... Finally, several rows in Table 2 contain blank cells. These are areas where, as of yet, there has been Diener et al. 1985;Fordyce 1977;Gurin et al. 1960) Social media texts (Collins et al. 2015;Liu et al. 2015;Schwartz et al. 2016;Yang and Srinivasan 2016) Interviews (Frisch 1988;Nave et al. 2008;Neugarten et al. 1961;Thomas and Chambers 1989) Facial behavior (Harker and Keltner 2001;Seder and Oishi 2012) Online behavior (Collins et al. 2015;Kosinski et al. 2013) Cardiovascular activity (Thege et al. 2014) Dispositional affect Multi-item (Bradburn 1969;Diener et al. 2010;Izard et al. 1974;Kammann and Flett 1983;Spielberger and Gorsuch 1983;Watson et al. 1988;Zuckerman and Lubin 1985) Open-ended survey questions (Sandvik et al. 1993) -Neuroendoctrine activity (Ryff et al. 2004) Moods Single-item (Russel et al. 1989) Multi-item (Boyle 1992;Diener et al. 2010;Huelsman et al. 1998;Izard et al. 1974;McNair et al. 1981;Shacham 1983;Watson et al. 1988) Blog posts (Bollen et al. 2011;Keshtkar and Inkpen 2009;Mishne 2005) social media updates (Dodds et al. 2011;Golder and Facial behavior (Ekman et al. 1990;Mauss et al. 2005) Neuroendoctrine activity (Denson et al. 2009;Depue and Collins 1999;Dickerson and Kemeny 2004;Grewen et al. 2005;Katz 1999;Kosfeld et al. 2005;Mazur and Booth 1998;Mehta and Josephs 2006;Zilioli et al. 2014) Psychological well-being Multi-item (Ryff 1989a) Interview (Nave et al. 2008) Social media (Alharthi et al. 2017) Behavioral markers (Nave et al. 2008) Cardiovascular activity (Ryff et al. 2004;Thege et al. 2014), Neurological activity (Urry et al. 2004) Neuroendocrine activity (Ryff et al. 2004) Job satisfaction Single-item measure (Gardner et al. 1998;Kunin 1955;Nagy 2002) Multi-item (Bowling et al. 2018;Brayfield and Rothe 1951;Cammann et al. 1979;Hackman and Oldham 1976;Ironson et al. 1989;Russell et al. 2004;Spector 1985; Thompson and Phua 2012;Warr et al. 1979 (Demerouti et al. 2002;Harter et al. 2002;Maslach and Jackson 1981;Rich et al. 2010;Schaufeli et al. 2002Schaufeli et al. , 2006Schaufeli et al. , 2017 --Cardiovascular activity (Seppälä et al. 2012;Van Doornen et al. 2009) Note. * The references for the state-like constructs of job moods and job emotions are the same as those for the trait-like construct of dispositional job affect. ...
... Physiological measures are regularly used to measure emotions. For instance, emotional valence and arousal have been linked to neuroendocrine activity, e.g., cortisol levels (Denson et al. 2009;Dickerson and Kemeny 2004), testosterone (Mazur and Booth 1998;Mehta and Josephs 2006;Zilioli et al. 2014), oxytocin (Grewen et al. 2005;Kosfeld et al. 2005), dopamine (Depue and Collins 1999) and serotonin (Katz 1999), electrodermal activity, e.g., skin conductance response and skin conductance level (Akinola 2010;Kreibig 2010;Sequeira et al. 2009;Weinberger et al. 1979), cardiovascular activity, e.g., systolic and diastolic blood pressure, heart rate, heart rate variability, cardiac efficiency and respiration (Akinola 2010;Kreibig 2010;Shiota et al. 2011) and neurological activity (Sato et al. 2004;Vytal and Hamann 2010). ...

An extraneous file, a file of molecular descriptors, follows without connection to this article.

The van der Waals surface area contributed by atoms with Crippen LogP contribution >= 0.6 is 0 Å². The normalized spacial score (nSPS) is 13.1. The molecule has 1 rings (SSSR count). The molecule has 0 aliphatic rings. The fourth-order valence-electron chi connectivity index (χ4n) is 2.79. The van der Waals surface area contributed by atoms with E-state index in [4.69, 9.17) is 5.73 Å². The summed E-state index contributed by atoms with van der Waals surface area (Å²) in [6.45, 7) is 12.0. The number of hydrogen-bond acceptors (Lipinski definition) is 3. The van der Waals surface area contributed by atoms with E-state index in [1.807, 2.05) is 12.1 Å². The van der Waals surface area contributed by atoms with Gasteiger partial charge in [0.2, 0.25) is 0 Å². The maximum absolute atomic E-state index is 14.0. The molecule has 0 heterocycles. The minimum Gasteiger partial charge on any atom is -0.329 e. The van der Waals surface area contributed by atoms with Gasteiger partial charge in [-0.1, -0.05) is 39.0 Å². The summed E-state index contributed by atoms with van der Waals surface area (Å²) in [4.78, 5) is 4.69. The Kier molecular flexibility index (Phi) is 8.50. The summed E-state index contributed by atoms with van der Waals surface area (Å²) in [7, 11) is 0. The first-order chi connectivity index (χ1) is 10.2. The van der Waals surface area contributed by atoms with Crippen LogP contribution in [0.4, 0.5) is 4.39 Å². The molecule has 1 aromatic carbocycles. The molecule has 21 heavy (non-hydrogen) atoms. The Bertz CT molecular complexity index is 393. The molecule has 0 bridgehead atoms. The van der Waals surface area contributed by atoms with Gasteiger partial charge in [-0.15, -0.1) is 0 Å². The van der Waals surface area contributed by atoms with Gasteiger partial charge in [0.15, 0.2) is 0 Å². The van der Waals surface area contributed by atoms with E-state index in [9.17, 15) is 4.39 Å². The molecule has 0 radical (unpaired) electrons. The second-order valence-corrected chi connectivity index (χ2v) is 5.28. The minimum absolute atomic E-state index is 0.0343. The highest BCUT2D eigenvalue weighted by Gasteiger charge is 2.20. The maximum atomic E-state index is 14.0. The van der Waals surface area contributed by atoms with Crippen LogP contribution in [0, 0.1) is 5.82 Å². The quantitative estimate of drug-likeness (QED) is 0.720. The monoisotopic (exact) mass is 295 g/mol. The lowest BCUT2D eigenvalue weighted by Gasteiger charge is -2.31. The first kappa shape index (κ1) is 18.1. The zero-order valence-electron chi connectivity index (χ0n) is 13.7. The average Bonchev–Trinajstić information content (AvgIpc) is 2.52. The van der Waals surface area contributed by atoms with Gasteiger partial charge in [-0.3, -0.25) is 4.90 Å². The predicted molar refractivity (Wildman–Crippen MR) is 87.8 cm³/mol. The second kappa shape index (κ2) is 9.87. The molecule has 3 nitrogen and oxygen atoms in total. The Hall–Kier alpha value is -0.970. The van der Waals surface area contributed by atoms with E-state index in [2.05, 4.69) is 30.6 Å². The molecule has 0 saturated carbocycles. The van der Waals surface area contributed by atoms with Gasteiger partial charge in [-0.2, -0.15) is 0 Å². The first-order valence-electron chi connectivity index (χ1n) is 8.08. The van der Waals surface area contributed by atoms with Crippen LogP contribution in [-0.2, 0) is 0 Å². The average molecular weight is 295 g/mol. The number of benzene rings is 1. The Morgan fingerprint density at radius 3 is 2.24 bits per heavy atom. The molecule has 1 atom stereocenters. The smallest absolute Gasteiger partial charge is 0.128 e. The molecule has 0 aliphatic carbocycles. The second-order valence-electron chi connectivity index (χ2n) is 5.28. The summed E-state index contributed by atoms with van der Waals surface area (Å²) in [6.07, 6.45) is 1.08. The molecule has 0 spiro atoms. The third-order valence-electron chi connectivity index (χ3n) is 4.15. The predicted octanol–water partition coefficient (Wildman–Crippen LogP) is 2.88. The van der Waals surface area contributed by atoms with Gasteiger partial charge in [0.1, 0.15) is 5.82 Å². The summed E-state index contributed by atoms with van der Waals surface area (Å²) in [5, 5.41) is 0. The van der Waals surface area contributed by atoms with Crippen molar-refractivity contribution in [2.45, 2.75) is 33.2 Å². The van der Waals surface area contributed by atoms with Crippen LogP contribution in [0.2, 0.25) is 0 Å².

Article
Full-text available
Worker well-being is a hot topic in organizations, consultancy and academia. However, too often, the buzz about worker well-being, enthusiasm for new programs to promote it and interest to research it, have not been accompanied by universal enthusiasm for scientific measurement. Aim to bridge this gap, we address three questions. To address the question ‘What is worker well-being?’, we explain that worker well-being is a multi-facetted concept and that it can be operationalized in a variety of constructs. We propose a four-dimensional taxonomy of worker well-being constructs to illustrate the concept’s complexity and classify ten constructs within this taxonomy. To answer the question ‘How can worker well-being constructs be measured?’, we present two aspects of measures: measure obtrusiveness (i.e., the extent to which obtaining a measure interferes with workers’ experiences) and measure type (i.e., closed question survey, word, behavioral and physiological). We illustrate the diversity of measures across our taxonomy and uncover some hitherto under-appreciated avenues for measuring worker well-being. Finally, we address the question ‘How should a worker well-being measure be selected?’ by discussing conceptual, methodological, practical and ethical considerations when selecting a measure. We summarize these considerations in a short checklist. It is our hope that with this study researchers – working in organizations, in academia or both – will feel more competent to find effective strategies for the measurement worker well-being and eventually make policies and choices with a better understanding of what drives worker well-being.